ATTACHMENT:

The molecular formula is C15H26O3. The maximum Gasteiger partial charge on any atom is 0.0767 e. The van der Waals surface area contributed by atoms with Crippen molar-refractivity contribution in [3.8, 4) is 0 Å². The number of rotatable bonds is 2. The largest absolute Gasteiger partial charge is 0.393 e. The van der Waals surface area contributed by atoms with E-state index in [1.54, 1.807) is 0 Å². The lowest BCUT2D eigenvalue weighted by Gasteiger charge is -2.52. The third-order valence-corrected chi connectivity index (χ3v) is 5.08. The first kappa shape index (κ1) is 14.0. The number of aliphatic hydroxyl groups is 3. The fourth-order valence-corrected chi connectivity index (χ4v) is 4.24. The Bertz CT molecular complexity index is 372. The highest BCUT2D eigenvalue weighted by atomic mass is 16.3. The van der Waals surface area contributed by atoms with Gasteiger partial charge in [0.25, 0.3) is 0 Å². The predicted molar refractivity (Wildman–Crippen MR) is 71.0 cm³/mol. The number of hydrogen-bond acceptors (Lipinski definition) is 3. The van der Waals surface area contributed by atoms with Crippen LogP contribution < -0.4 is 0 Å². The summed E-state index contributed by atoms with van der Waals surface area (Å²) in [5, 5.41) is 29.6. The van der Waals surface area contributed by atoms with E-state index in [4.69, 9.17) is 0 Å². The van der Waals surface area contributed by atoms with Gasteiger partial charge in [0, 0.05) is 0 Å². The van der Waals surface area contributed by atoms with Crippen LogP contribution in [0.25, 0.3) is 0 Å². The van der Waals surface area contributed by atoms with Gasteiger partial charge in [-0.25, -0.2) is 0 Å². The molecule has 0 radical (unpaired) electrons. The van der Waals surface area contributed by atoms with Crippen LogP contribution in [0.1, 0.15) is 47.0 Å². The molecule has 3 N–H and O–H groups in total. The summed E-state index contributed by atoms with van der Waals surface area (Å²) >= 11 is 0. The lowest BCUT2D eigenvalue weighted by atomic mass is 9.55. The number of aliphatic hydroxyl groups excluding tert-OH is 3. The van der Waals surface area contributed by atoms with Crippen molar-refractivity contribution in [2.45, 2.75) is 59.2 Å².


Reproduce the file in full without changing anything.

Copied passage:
The molecular formula is C15H26O3. The maximum Gasteiger partial charge on any atom is 0.0767 e. The van der Waals surface area contributed by atoms with Crippen molar-refractivity contribution in [3.8, 4) is 0 Å². The number of rotatable bonds is 2. The largest absolute Gasteiger partial charge is 0.393 e. The van der Waals surface area contributed by atoms with E-state index in [1.54, 1.807) is 0 Å². The lowest BCUT2D eigenvalue weighted by Gasteiger charge is -2.52. The third-order valence-corrected chi connectivity index (χ3v) is 5.08. The first kappa shape index (κ1) is 14.0. The number of aliphatic hydroxyl groups is 3. The fourth-order valence-corrected chi connectivity index (χ4v) is 4.24. The Bertz CT molecular complexity index is 372. The highest BCUT2D eigenvalue weighted by atomic mass is 16.3. The van der Waals surface area contributed by atoms with Gasteiger partial charge in [0.25, 0.3) is 0 Å². The predicted molar refractivity (Wildman–Crippen MR) is 71.0 cm³/mol. The number of hydrogen-bond acceptors (Lipinski definition) is 3. The van der Waals surface area contributed by atoms with Crippen LogP contribution < -0.4 is 0 Å². The summed E-state index contributed by atoms with van der Waals surface area (Å²) in [5, 5.41) is 29.6. The van der Waals surface area contributed by atoms with E-state index in [4.69, 9.17) is 0 Å². The van der Waals surface area contributed by atoms with Gasteiger partial charge in [0, 0.05) is 0 Å². The van der Waals surface area contributed by atoms with Crippen LogP contribution in [0.25, 0.3) is 0 Å². The van der Waals surface area contributed by atoms with Gasteiger partial charge in [-0.25, -0.2) is 0 Å². The molecule has 0 radical (unpaired) electrons. The van der Waals surface area contributed by atoms with Crippen LogP contribution in [0.1, 0.15) is 47.0 Å². The molecule has 3 N–H and O–H groups in total. The summed E-state index contributed by atoms with van der Waals surface area (Å²) >= 11 is 0. The lowest BCUT2D eigenvalue weighted by atomic mass is 9.55. The number of aliphatic hydroxyl groups excluding tert-OH is 3. The van der Waals surface area contributed by atoms with Crippen molar-refractivity contribution in [2.45, 2.75) is 59.2 Å².